Truly, the entire narrative rolls out like this with space, time and basic logic (and gravity) being completely ignored in the development of a story so completely ridiculous, Oscar-front-runner Eddie Redmayne must be crying himself to sleep for accepting to be a part of this and giving such a silly performance. In June 2014, when this film's release was pushed back by almost seven months from July 2014 to February 2015, what they should have done was rewritten the script.
On the upside, the film is visually stunning, and they certainly used 3D technology to their advantage, not to mention that Tatum's extended shirtless scene is, indeed, very entertaining while I don't think I have ever seen Mila Kunis look so beautiful. Unfortunately, she is at her best when she is dressed to the nines as a total rip off of Padmé.
Jennifer Aniston has been robbed of an Oscar.
Jennifer Aniston has been robbed of an Oscar.
And a Golden Globe and a Screen Actor's Guild Award, for that matter. In a year that gave us an extraordinary array of lead roles for men and an even more extraordinary roles for supporting women, 2014 proved to not offer too many truly memorable roles for leading women.
And with all due respect, as much as I utterly adore this year's award-snagger and Oscar front runner Julianne Moore and think she has been deserving more than once for the little gold guy, it is officially an outrage that Jennifer Aniston did not get an Oscar nomination. Because she should have won.
"Cake" is an utterly heartbreaking yet breathtaking look at the pain of loss, both physical and emotional, and the seemingly impossible task of finding the strength to go on. Or even get up.
Aniston is nothing short of astonishing as Claire Bennett, a woman who has just about lost everything but a slim will to live, a loyal housekeeper, crippling remorse and the ability to find reasons to just barely get through her day through the help of Percocet, wine, arguments and awkward casual sex.
And then she stalks Roy.
The less you know about the film, no doubt the more you will gain, but this study of pain and loss and stumbling upon that one little thing that might just give you a little more strength than you had yesterday is one of the most astounding films of this year or any in recent memory.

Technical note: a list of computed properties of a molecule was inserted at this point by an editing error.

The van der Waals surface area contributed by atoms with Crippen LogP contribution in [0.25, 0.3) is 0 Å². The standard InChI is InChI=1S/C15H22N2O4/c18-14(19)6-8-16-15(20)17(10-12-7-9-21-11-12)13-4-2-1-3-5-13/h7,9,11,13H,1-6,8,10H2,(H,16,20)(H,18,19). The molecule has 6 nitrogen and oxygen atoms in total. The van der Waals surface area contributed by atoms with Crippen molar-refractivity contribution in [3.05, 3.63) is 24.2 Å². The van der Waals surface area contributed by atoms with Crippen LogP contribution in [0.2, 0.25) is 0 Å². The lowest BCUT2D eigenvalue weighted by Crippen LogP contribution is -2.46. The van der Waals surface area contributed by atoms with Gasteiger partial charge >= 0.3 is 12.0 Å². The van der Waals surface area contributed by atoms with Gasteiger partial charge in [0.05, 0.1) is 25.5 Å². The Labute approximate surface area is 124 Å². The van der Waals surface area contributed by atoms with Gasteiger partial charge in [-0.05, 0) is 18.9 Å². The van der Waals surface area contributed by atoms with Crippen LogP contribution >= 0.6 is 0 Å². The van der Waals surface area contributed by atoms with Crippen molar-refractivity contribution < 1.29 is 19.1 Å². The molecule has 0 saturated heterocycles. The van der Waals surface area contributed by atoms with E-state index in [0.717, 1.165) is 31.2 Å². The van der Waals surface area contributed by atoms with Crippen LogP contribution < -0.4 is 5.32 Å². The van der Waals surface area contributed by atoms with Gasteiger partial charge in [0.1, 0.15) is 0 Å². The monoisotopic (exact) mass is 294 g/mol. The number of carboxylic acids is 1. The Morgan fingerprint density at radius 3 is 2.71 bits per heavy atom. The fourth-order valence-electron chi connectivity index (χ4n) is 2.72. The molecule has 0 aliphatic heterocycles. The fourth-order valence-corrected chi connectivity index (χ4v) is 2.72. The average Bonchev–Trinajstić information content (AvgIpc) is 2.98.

Not only will Aniston leave you in awe like she has never done before in the single best role of her career thus far, both Sam Worthington and Adrianna Barrazza are utterly brilliant in their supporting roles and both could easily have garnered nominations in a less competitive year for those categories.
"Cake" didn't just move me
it sunk right into my soul and gave me a better understanding of the human condition of sorrow
the likes of which I hope I never have to experience myself.
St. Vincent (2014)
St. Vincent the completely implausible story of a single mom who leaves the care of her only child in the hands of the obnoxious, grumpy, unemployed, hard-drinking old man that she JUST moved in next door to.
So the movie must be ridiculous, right?
Not really. As absurd as the premise may be, the unlikely story of how the man and this kid come to teach each other about the better things in life ends up actually being really quite funny, entertaining and, as much as you'll hate to admit it when it gets you in the end, very emotional.
All of this absurdity is helped in spades by yet another exceptional performance by the Golden-Globe nominated Bill Murray, who has perfected the character of the comedic curmudgeon, practically raising it to an art form while the kid, played by Jaeden Lieberher, is actually point on a performance that is neither overly kitchy, immature or irritating which is very impressive for a young actor in such a film.
And then, of course, there is Melissa McCarthy as Oliver's mother, who is, once again, pitch-perfect in her usual role as the sarcastic, strong-yet-vulnerable woman who goes toe-to-toe with Murray's bastard. And does not get lost in his enormous shadow.
All in all, an absolutely excellent film, albeit ridiculous, which is well worth it for the strong performances and funny one-liners it's got Murray, so just go.
Mockingjay Reminder: The FIRST PART of the THIRD Book...
After two utterly fantastic films, The Hunger Games returns with the third installment, which is the first part of the third book of the trilogy.
Got it? Good.
And the film delivers exactly what I expected. And because of this, it is, indeed, the weakest installment thus far.
Why? Well, reread my first sentence. It is the first part of the third book....which means that, from the third book, all the good stuff is going to be in the SECOND part and this whole film is all about ramping up to the (what will most assuredly by) the epic conclusion of this series.
That being said, this film still has many strengths, including Oscar-winner Jennifer Lawrence as she continues to shine as Katniss, this time as the woman who needs to rise and lead District 13 into a full on rebellion against The Capital while still trying to overcome the mental stress of all she has been through. And, of course, the very odd inclusion of the always great Julianne Moore as the rebellion leader, President Alma Coin.